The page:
and in Europe in the Brittany region of France and the Galithia region of Spain. Some suggestthat Celts also lived in other areas of Europe. Paleo-pagan Druids were, according thefragmentary records available, the priesthood of Celtic society. As Celtic Neo-pagan historianChristina Oakley puts it,The written sources [available to us] say that the Druids were the priesthood of the Pagan Celts, and that they were the keepers of the wisdom and knowledge.They knew history, science, and poetry. They were judges, lawgivers, andadvisors to kings. They were magicians and `shamans'. It was said that theyknew the inner meanings of the landscape, could read the stars, and couldcommune with the spirit of the land.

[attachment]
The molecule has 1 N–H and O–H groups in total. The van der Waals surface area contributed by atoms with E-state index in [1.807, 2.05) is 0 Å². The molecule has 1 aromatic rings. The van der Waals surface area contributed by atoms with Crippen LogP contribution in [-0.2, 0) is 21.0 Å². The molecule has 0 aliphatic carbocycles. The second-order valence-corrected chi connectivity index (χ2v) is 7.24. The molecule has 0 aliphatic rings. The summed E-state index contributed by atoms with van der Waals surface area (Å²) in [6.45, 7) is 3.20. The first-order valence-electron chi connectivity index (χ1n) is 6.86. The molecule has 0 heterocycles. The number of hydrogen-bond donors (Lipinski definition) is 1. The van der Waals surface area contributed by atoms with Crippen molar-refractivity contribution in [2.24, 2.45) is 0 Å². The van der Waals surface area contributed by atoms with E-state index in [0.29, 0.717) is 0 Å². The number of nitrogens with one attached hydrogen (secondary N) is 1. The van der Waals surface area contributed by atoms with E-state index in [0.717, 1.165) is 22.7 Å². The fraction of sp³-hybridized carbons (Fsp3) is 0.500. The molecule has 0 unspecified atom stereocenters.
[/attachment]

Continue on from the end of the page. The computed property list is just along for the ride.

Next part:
How much of this image of paleo-pagan druids is true is unknown. Most of the records availableare Christian records, others are Roman, none of them are Celtic - the history and culture of ancient pagan Celts was entirely oral - in fact, Bards, who were also Druids, were the lore-keepers, passing on the knowledge from generation to generation. As a result, there are onlyfragmentary accounts available. Some of these record what seem to be fairly impartial accounts,others record clearly biased accounts. Based on all of these accounts, and on some poetry andoral traditions that remain extant, this view of Celtic Druids seems warranted. They wereassociated with wisdom, scholarship, natural sciences, astronomy, magic, mysticism, law,history, and education. They were part of the larger social order, always working in conjunctionwith, rather than in opposition to, the social order. The Druid RevivalThe second historical source for contemporary Celtic Neo-Paganism is that of theeighteenth century Druidry Revival movement. According to a bibliography published in 1744in Europe, over the period of 1514-1744, two hundred and sixty-one authors wrote works onCeltic Druidry. This persistent interest in Druidry by British and European scholars andintellectuals became especially manifest in 1717 with the founding of the philosophicalorganization An Druidh Uileach Braithreachas (A.D.U.B.), which translates as "The Druid Circle